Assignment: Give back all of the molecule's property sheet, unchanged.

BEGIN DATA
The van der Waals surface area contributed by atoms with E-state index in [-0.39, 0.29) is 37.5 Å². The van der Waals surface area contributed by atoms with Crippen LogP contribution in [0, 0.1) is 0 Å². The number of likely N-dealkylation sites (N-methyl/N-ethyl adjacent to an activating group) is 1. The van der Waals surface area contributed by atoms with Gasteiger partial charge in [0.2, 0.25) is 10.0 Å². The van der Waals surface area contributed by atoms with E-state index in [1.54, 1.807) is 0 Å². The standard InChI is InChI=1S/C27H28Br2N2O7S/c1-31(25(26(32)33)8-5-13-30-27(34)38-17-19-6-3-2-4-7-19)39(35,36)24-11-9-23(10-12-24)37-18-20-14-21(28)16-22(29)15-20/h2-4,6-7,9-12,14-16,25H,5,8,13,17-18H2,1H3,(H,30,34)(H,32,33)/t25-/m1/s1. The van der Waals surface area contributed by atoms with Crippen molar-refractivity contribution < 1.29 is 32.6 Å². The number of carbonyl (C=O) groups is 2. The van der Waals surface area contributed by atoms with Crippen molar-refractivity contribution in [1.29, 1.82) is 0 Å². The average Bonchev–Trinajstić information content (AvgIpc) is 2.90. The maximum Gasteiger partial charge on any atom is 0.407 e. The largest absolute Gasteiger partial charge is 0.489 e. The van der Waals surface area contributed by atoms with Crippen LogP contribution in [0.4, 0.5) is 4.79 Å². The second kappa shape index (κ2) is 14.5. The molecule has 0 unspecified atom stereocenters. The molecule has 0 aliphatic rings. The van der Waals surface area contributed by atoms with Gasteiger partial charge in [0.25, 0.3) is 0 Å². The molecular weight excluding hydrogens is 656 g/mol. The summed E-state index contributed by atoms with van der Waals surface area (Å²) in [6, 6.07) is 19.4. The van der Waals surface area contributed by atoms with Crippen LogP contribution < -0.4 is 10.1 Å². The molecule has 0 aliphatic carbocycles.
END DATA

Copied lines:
The van der Waals surface area contributed by atoms with E-state index in [-0.39, 0.29) is 37.5 Å². The van der Waals surface area contributed by atoms with Crippen LogP contribution in [0, 0.1) is 0 Å². The number of likely N-dealkylation sites (N-methyl/N-ethyl adjacent to an activating group) is 1. The van der Waals surface area contributed by atoms with Gasteiger partial charge in [0.2, 0.25) is 10.0 Å². The van der Waals surface area contributed by atoms with E-state index in [1.54, 1.807) is 0 Å². The standard InChI is InChI=1S/C27H28Br2N2O7S/c1-31(25(26(32)33)8-5-13-30-27(34)38-17-19-6-3-2-4-7-19)39(35,36)24-11-9-23(10-12-24)37-18-20-14-21(28)16-22(29)15-20/h2-4,6-7,9-12,14-16,25H,5,8,13,17-18H2,1H3,(H,30,34)(H,32,33)/t25-/m1/s1. The van der Waals surface area contributed by atoms with Crippen molar-refractivity contribution < 1.29 is 32.6 Å². The number of carbonyl (C=O) groups is 2. The van der Waals surface area contributed by atoms with Crippen molar-refractivity contribution in [1.29, 1.82) is 0 Å². The average Bonchev–Trinajstić information content (AvgIpc) is 2.90. The maximum Gasteiger partial charge on any atom is 0.407 e. The largest absolute Gasteiger partial charge is 0.489 e. The van der Waals surface area contributed by atoms with Crippen LogP contribution in [0.4, 0.5) is 4.79 Å². The second kappa shape index (κ2) is 14.5. The molecule has 0 unspecified atom stereocenters. The molecule has 0 aliphatic rings. The van der Waals surface area contributed by atoms with Gasteiger partial charge in [0.25, 0.3) is 0 Å². The molecular weight excluding hydrogens is 656 g/mol. The summed E-state index contributed by atoms with van der Waals surface area (Å²) in [6, 6.07) is 19.4. The van der Waals surface area contributed by atoms with Crippen LogP contribution < -0.4 is 10.1 Å². The molecule has 0 aliphatic carbocycles.